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I suppose the three large orange containers that come with the tank and fit into the grooves of the cargo area on its back can be considered accessories. They are painted in an orange color and given some detailing and weathering. All three have removable sides. One of the three also can be opened up along its top half, exposing a three sections of the interior, each containing three round holes into which are fitted cylindrical canisters. The canisters in the top section can be removed, and in fact can be opened up to expose the crystal bits contained within. This is pretty elaborate detail for a toy in this scale.

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Fun Factor
The Assault Tank is a fairly sturdy, yet elaborately detailed collectible with plenty of articulated or removable pieces and a lot of interactive potential -- from placing in the drivers and commander to transporting or escorting stormtroopers and loading or unloading containers or what not. It works well as both a toy and a collectible. It appears to be at once decently scaled and conveniently compact.

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Overall and Value
Hasbro seems to be on a roll with their new vehicles. There are plenty I would not touch, either because I cannot justify getting a new version or because they are derived from franchise installments that I consider uncanonical (or outright anathema). But if we can judge by Jabba's Sail Barge (which I don't own), the Jabba palace playset (with parts of the Han in Carbonite chamber), and the Skiff, Hasbro's new (or reissued) vehicles are characterized by improved design, increased realism, and intricate detail (whether replicating the real thing or supplying imaginary details in areas that were never shown on film). The Assault Tank clearly belongs in this category with its detailed sculpt and paint work, and its plethora of interactive features and aspects. The price varies widely depending on venues and sales, ranging from about $24 to $80. The answer to "is it worth it" is bound to depend on the individual and on the price. If you want one of these in this scale, however, chances are that you will not be disappointed with this one.

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Where to Buy?
Look around in all the usual places (eBay, etc), or the following (for example) :

Amazon $24.40

Action Figure $70

Big Bad Toy Store $35 (pre-order)

Hope you found this useful. What do you think?

Some related threads:

#starwars #rogueone #assault #tank #galacticempire #imperial #hasbro #vehicle
With the recent release of the Return of the Jedi (ROTJ) stormtroopers by Hot Toys (HT), it became apparent that the new product required additional sculpting and molding, partly intended to reflect the subtle changes in appearance between films and partly to improve any imperfections with earlier (especially A New Hope (ANH) ) versions of their stormtrooper. All this lends itself to comparison and, having promised that in my review of the HT ROTJ Stormtrooper, here it is.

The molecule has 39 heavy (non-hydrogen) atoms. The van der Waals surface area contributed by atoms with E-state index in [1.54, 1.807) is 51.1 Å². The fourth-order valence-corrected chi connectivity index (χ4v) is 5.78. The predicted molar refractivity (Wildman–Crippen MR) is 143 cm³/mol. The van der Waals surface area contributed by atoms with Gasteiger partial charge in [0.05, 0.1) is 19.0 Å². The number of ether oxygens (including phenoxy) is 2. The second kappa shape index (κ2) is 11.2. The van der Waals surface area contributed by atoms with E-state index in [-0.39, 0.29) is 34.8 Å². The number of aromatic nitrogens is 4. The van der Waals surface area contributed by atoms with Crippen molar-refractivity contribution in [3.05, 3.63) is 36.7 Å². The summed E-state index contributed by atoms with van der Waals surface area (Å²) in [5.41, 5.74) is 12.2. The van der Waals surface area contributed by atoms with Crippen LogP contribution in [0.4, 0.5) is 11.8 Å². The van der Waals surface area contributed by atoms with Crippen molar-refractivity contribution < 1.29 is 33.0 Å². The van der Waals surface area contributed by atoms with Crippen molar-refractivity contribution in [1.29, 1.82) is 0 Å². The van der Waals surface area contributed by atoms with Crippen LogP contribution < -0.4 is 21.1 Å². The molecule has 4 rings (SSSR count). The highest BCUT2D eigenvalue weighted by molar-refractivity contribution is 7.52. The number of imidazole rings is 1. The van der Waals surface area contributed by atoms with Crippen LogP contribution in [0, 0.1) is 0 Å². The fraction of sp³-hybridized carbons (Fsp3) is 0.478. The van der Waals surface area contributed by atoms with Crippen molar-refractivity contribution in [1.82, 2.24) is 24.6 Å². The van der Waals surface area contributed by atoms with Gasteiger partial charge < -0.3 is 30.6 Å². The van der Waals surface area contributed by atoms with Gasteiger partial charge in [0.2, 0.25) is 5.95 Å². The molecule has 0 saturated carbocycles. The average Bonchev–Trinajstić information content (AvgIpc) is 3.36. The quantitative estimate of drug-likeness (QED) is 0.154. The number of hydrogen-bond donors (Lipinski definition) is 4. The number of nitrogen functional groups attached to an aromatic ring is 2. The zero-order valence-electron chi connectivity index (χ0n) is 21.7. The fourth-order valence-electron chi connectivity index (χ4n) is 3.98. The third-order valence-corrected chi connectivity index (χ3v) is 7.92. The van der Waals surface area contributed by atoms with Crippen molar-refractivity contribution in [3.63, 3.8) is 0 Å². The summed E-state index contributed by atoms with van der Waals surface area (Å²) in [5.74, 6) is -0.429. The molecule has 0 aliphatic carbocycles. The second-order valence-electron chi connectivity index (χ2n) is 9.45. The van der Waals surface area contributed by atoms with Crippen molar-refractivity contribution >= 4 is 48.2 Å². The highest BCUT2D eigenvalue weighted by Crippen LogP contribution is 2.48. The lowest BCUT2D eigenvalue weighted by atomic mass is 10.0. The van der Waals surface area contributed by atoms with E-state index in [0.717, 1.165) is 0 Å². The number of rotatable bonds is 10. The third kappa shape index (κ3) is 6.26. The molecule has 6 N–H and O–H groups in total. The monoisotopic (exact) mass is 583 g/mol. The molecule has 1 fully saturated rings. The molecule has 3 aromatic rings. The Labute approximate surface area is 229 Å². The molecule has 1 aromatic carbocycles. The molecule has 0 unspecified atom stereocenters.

At this point, HT has released three different versions of the basic imperial stormtroopers, not counting the slightly different Spacetrooper, Sandtrooper, etc. The three versions, in order of production, are those from ANH, Rogue One (RO), and ROTJ. Why a character type from the same franchise featured in films set in the same fictional era should exist in so many versions should be a mystery, but it is not: the appearance of the basic stormtroopers was altered between films. Some of this had to do with improving the actors' experience and was not intended to alter the overall look, some of it was intended to cause minor "improvements" to the appearance. A dubious rationale from the point of view of continuity, for sure, but it was done, and it gave HT the opportunity (or excuse) to produce several versions.

In the comparison photos below, the stormtroopers are arranged according to the chronology of the Star Wars fictional universe: RO - ANH - ROTJ. I realize that RO is not technically part of the Original Trilogy, but since it is set mere days (or minutes?) before ANH, and since it is intended to portray the same character type from the same era, I am including it here.

First, a side-by-side comparison of the all-important stormtrooper helmets made for each film:

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Then, a side-by-side comparison of HT's stormtrooper figures; front view:

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HT's first basic stormtrooper depicted the character type's appearance from ANH. It was a sharply executed, beautifully sculpted and painted figure, and an improvement on any that existed among higher-end sixth-scale models. The one serious departure from a correct reproduction of the appearance of the stormtrooper was HT perpetuating a mistake already present in the earlier Marmit and Sideshow versions. This was making the space along the nasal ridge larger between the toothed "frown" and the "mouth" than between the "mouth" and the lower edge of the integral "goggles." It should have been the reverse. Perhaps in part due to this error, the helmet also became too "snouty," extending too far down and forward. The result was a striking and attractive sculpt, but ultimately an inaccurate one. I should point out that the stormtrooper helmet is nearly impossible to get right due to its complexity, its variety (there were two slightly different types, "hero" and "stunt," from the start), and due to the fact that the original molds were based on a hand-sculpted and unintentionally asymmetrical sculpt. That smaller-scale toys and collectibles should "correct" this to a streamlined, symmetrical version (which might even be logically better grounded) is probably unavoidable. Even so, the basic error in proportions should have been spotted and avoided.